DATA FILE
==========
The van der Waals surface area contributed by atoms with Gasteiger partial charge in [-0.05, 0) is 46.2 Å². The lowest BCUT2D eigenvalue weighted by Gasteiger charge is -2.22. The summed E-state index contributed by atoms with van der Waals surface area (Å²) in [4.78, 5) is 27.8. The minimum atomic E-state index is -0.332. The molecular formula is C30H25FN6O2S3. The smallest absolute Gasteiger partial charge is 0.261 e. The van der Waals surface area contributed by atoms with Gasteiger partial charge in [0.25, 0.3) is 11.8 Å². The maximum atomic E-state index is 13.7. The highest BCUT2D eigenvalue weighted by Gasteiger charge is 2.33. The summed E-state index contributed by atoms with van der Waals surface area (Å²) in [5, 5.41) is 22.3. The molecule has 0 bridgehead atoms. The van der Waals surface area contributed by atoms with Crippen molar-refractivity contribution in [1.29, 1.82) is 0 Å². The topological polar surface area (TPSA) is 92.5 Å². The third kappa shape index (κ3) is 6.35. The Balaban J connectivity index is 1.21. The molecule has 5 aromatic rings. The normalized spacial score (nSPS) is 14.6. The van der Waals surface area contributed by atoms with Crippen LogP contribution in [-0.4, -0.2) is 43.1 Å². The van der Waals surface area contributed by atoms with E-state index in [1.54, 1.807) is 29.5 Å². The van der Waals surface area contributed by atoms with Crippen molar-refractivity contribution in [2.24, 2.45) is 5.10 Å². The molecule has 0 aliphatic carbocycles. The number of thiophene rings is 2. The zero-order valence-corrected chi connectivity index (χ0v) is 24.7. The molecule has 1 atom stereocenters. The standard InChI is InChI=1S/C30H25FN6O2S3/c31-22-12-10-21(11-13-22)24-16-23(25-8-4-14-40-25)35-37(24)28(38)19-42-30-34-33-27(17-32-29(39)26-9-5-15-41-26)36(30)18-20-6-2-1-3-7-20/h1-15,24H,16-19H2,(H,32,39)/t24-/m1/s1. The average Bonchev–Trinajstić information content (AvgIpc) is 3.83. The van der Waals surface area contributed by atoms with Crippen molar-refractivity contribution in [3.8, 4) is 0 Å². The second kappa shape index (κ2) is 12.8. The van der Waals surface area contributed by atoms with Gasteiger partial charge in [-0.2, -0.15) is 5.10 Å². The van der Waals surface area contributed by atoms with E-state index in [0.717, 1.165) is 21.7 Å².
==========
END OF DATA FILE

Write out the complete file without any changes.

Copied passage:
The van der Waals surface area contributed by atoms with Gasteiger partial charge in [-0.05, 0) is 46.2 Å². The lowest BCUT2D eigenvalue weighted by Gasteiger charge is -2.22. The summed E-state index contributed by atoms with van der Waals surface area (Å²) in [4.78, 5) is 27.8. The minimum atomic E-state index is -0.332. The molecular formula is C30H25FN6O2S3. The smallest absolute Gasteiger partial charge is 0.261 e. The van der Waals surface area contributed by atoms with Gasteiger partial charge in [0.25, 0.3) is 11.8 Å². The maximum atomic E-state index is 13.7. The highest BCUT2D eigenvalue weighted by Gasteiger charge is 2.33. The summed E-state index contributed by atoms with van der Waals surface area (Å²) in [5, 5.41) is 22.3. The molecule has 0 bridgehead atoms. The van der Waals surface area contributed by atoms with Crippen molar-refractivity contribution in [1.29, 1.82) is 0 Å². The topological polar surface area (TPSA) is 92.5 Å². The third kappa shape index (κ3) is 6.35. The Balaban J connectivity index is 1.21. The molecule has 5 aromatic rings. The normalized spacial score (nSPS) is 14.6. The van der Waals surface area contributed by atoms with Crippen LogP contribution in [-0.4, -0.2) is 43.1 Å². The van der Waals surface area contributed by atoms with E-state index in [1.54, 1.807) is 29.5 Å². The van der Waals surface area contributed by atoms with Crippen molar-refractivity contribution in [2.24, 2.45) is 5.10 Å². The molecule has 0 aliphatic carbocycles. The number of thiophene rings is 2. The zero-order valence-corrected chi connectivity index (χ0v) is 24.7. The molecule has 1 atom stereocenters. The standard InChI is InChI=1S/C30H25FN6O2S3/c31-22-12-10-21(11-13-22)24-16-23(25-8-4-14-40-25)35-37(24)28(38)19-42-30-34-33-27(17-32-29(39)26-9-5-15-41-26)36(30)18-20-6-2-1-3-7-20/h1-15,24H,16-19H2,(H,32,39)/t24-/m1/s1. The average Bonchev–Trinajstić information content (AvgIpc) is 3.83. The van der Waals surface area contributed by atoms with Crippen molar-refractivity contribution in [3.8, 4) is 0 Å². The second kappa shape index (κ2) is 12.8. The van der Waals surface area contributed by atoms with Gasteiger partial charge in [-0.2, -0.15) is 5.10 Å². The van der Waals surface area contributed by atoms with E-state index in [0.717, 1.165) is 21.7 Å².